One phrase in the sonnet takes on some additional meaning when the AIDS theme is applied to it, and it's one I wasn't entirely comfortable with, but I decided to leave it in because, again, it seemed to evoke some strong feelings in me. The phrase is, "Consumed with that which it was nourish'd by..." In one sense, there is a sense of AIDS as punishment - death caused by lifestyle. As I said, I wasn't entirely comfortable with including this idea in the lyric, but I also felt like the word "nourished" was important; it suggested the whole idea of support groups and caring friends, which is central to the meaning I found in the song. So it stayed in, perhaps because that single phrase raised so many more thoughts and ideas in this context.

Musical Style Considerations

I wasn't really sure, initially, what to do with this one musically - but, as described, this is a case where a particular musical style suggested a particular interpretation of the lyric, and the song, honestly, took on a life of its own after that. For me, it is one of the "best" songs to come out of the project, and certainly the one with the most emotional impact.

Lyrical Adaptation

The basic song structure came fairly easily - the three quatrains of the sonnet served as two "verses" and a "bridge," and the closing couplet as a repeated chorus.

One of the sonnet commentaries I read suggested that "Death's second self" refers to sleep, so the line "Death's second self, that seals up all in rest," became "I'll sleep no more, but lay me down to rest." "This thou perceivest" became "This you can see."

"Which thou must leave ere long" in the last line seemed like it would work better as "the one who shortly must be gone," since it's the singer who is talking about his own impending death. Other minor lyric changes were made, primarily to make the content clear to a person hearing the song.

Iambic Pentameter Musical Setting

The iambic pentameter rhythm was probably twisted more in this song than in any of the others; I took individual quatrains and sung them in such a way that each two lines has the feel of three separate "phrases," with the "A" rhymes buried in the middle of the second lines. I felt like this worked very well in this song, particualarly in that it de-emphasized the rhyming and focused more attention on the content and meaning.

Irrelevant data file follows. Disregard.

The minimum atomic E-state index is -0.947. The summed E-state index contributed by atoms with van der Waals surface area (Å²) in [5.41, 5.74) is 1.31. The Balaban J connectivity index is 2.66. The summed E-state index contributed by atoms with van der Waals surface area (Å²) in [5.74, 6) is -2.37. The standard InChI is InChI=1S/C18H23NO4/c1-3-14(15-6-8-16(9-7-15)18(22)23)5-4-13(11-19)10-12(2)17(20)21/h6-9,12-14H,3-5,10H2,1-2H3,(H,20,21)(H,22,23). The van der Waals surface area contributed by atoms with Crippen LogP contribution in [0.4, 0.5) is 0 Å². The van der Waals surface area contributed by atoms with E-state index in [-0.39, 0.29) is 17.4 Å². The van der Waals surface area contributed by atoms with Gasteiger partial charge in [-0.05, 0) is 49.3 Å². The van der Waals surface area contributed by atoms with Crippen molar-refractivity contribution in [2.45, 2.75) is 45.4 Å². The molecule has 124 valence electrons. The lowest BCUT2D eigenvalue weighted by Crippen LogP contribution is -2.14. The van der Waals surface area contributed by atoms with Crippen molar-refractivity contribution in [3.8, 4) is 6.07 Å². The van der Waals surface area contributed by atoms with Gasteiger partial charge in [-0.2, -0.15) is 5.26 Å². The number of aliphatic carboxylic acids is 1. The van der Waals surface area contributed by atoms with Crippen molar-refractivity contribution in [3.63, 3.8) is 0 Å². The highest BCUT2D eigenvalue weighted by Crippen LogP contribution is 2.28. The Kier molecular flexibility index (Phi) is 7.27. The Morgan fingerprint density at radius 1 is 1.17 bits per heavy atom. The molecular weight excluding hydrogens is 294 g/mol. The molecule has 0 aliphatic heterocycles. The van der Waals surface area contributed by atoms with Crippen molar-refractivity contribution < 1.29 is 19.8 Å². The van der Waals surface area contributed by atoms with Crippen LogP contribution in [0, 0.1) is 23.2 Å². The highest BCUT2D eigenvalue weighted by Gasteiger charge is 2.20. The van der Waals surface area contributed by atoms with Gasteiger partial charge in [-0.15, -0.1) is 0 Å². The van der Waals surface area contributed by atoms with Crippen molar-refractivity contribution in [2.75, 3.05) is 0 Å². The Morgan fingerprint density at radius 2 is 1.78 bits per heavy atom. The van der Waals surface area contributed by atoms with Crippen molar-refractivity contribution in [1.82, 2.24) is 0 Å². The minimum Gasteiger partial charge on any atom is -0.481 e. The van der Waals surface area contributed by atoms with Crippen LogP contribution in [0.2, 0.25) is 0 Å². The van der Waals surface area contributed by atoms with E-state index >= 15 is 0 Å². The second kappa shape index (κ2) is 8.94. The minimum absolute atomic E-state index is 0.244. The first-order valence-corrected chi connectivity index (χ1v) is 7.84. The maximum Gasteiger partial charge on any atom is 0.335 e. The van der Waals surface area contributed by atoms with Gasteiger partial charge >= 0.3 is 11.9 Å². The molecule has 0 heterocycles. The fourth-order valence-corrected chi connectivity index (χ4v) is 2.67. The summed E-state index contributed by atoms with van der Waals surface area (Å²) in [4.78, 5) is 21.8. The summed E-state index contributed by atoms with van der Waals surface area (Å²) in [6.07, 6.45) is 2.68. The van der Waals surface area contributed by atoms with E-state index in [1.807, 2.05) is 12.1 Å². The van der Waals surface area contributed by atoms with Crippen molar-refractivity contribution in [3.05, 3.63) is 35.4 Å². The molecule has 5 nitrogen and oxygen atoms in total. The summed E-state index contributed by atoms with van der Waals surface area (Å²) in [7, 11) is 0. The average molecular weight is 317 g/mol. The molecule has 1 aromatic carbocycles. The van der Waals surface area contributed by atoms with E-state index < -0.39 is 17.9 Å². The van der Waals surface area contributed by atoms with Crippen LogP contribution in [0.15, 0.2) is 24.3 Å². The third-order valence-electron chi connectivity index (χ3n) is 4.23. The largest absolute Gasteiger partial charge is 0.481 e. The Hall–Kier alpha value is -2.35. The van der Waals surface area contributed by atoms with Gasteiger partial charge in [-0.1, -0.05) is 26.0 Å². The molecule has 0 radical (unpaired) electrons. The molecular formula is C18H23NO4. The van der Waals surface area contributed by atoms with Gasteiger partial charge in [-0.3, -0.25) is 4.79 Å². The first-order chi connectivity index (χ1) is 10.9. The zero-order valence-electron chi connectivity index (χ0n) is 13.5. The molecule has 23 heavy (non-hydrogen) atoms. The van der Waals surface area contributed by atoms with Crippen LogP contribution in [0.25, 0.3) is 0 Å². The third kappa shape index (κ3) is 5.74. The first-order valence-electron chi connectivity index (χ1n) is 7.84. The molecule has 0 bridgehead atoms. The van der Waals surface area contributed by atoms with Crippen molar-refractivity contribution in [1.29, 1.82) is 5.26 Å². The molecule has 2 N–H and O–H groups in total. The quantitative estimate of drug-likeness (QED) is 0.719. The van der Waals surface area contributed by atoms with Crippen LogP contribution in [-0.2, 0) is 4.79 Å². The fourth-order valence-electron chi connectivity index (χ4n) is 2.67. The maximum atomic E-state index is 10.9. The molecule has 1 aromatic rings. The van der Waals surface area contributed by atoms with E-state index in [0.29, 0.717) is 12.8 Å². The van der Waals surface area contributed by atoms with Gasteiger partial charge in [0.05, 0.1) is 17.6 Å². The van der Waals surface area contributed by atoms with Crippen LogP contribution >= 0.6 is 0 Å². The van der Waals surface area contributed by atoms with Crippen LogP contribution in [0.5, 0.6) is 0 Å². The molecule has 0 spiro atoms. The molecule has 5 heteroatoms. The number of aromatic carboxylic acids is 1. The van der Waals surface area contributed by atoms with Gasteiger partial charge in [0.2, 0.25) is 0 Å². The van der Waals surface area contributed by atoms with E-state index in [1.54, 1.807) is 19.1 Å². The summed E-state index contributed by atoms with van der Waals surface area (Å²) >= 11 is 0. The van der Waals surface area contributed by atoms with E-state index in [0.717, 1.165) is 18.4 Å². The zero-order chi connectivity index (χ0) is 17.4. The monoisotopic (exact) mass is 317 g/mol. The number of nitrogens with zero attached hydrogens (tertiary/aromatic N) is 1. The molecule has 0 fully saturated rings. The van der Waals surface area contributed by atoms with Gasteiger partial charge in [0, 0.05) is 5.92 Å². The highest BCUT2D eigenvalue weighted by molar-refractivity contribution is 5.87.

Adapted Song Lyric

In Me You See

adaptation and music Copyright 1998 Charles Wolff

In me you see the twilight
Of the day, alike the sunset,
Fading in the west.
And by and by, black night
Takes me away; I'll sleep no more,
But lay me down to rest.

This you can see, let it make your love more strong
To love the one who shortly shall be gone.

That time of life you now
In me behold, when yellow leaves
Upon the trees do hang.
Upon grey boughs that shake
Against the cold, like ruin'd choirs
Where once the sweet birds sang.

This you can see, let it make your love more strong
To love the one who shortly shall be gone.

bridge:
In me you see the embers of the fire
That on the ashes of my youth does lie;
Upon the death-bed where it must expire,
Consumed by that which it was nourished by.

In me you see the twilight
Of the day, alike the sunset,
Fading in the west.
And by and by, black night
Takes me away; I'll sleep no more,
But lay me down to rest.

This you can see, let it make your love more strong
To love the one who shortly shall be gone.

This you can see, let it make your love more strong
(Strong enough) To hold the one who shortly shall be gone.

Real Audio Clip


Maintained by: Charles Wolff
Last Updated: 4/9/98